Marshal South was originally from Australia, where his father was a well-to-do sheep rancher. South's given name was Roy Richards, but he changed it to distance himself from his father after emigrating to the United States with his mother and brother in 1907. Although he'd grown up with wealth, Marshal South did not value it. Instead of material wealth, Marshal's ideal world contained an array of artistic media through which he could express his creativity. Marshal could work with words, wood, pottery, and paint to perfection.
Marshal South was one for whom dreams clashed sharply with reality. Marshal was neither a hermit nor a monk. He was a family man responsible for the well-being of a wife and three children. For 17 years, the South family lived on a rocky knoll atop Ghost Mountain. Called "The Great Experiment," the South family's existence was a tough one. Ghost Mountain had no water; every drop had to be collected in cisterns after falling from the sky or hauled up in containers. Civilization's closest outpost was, and still is, the hamlet of Julian. Ghost Mountain lies within the borders of present-day Anza-Borrego Desert State Park.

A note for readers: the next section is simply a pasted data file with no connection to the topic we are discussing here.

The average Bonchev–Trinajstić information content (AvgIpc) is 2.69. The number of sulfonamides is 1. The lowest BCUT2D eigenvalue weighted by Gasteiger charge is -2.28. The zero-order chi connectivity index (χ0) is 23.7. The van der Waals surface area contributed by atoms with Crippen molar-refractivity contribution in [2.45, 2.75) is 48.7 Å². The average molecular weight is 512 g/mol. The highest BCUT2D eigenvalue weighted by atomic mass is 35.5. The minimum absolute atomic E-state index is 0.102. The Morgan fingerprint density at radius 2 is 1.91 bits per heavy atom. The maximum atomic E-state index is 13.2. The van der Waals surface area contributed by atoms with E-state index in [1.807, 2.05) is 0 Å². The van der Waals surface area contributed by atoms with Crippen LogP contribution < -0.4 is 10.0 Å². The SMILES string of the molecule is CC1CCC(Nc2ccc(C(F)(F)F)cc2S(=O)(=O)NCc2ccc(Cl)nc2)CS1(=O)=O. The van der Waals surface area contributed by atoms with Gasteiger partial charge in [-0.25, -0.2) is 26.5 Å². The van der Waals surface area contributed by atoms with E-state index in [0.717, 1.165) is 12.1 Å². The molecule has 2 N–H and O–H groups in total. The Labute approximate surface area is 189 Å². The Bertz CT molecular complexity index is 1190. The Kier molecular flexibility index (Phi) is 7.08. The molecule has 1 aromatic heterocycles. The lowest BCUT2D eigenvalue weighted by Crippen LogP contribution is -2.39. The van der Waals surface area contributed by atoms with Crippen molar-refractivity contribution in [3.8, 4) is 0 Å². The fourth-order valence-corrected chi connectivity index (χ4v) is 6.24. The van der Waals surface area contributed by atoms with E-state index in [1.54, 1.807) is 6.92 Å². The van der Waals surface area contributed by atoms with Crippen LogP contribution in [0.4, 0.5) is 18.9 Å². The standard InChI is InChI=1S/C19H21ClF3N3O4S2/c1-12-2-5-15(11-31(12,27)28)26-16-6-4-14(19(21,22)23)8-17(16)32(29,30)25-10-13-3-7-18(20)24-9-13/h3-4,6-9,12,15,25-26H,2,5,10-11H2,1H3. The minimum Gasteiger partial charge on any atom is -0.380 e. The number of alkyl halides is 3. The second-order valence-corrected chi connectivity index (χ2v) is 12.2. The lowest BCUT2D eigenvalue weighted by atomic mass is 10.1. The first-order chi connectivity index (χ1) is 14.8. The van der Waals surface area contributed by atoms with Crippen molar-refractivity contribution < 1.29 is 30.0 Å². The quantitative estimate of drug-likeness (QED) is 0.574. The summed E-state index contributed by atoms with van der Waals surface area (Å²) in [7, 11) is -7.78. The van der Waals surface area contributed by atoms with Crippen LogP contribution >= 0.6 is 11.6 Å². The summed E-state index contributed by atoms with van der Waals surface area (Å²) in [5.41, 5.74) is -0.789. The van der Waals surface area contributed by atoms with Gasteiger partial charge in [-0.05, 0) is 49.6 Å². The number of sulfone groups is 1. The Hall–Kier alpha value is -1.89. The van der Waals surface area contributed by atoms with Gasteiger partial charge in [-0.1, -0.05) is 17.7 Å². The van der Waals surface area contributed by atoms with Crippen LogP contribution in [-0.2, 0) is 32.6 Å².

Although the journey to Ghost Mountain begins by turning off of San Diego County Highway S-2 onto a dirt road, the final stretch of a visit to Ghost Mountain can only be completed with hiking boots. The sometimes-steep hike to the South family's home site does not follow the same trail used by Marshal and his family, but it does give one an appreciation for what a tough existence living on Ghost Mountain must have been.
Although it wasn't a true-to-life Stone Age existence, parts of life on Ghost Mountain were very primitive. Wheat was ground by hand and baked in an adobe oven. Native plants were used for everything from food to clothing to household tools.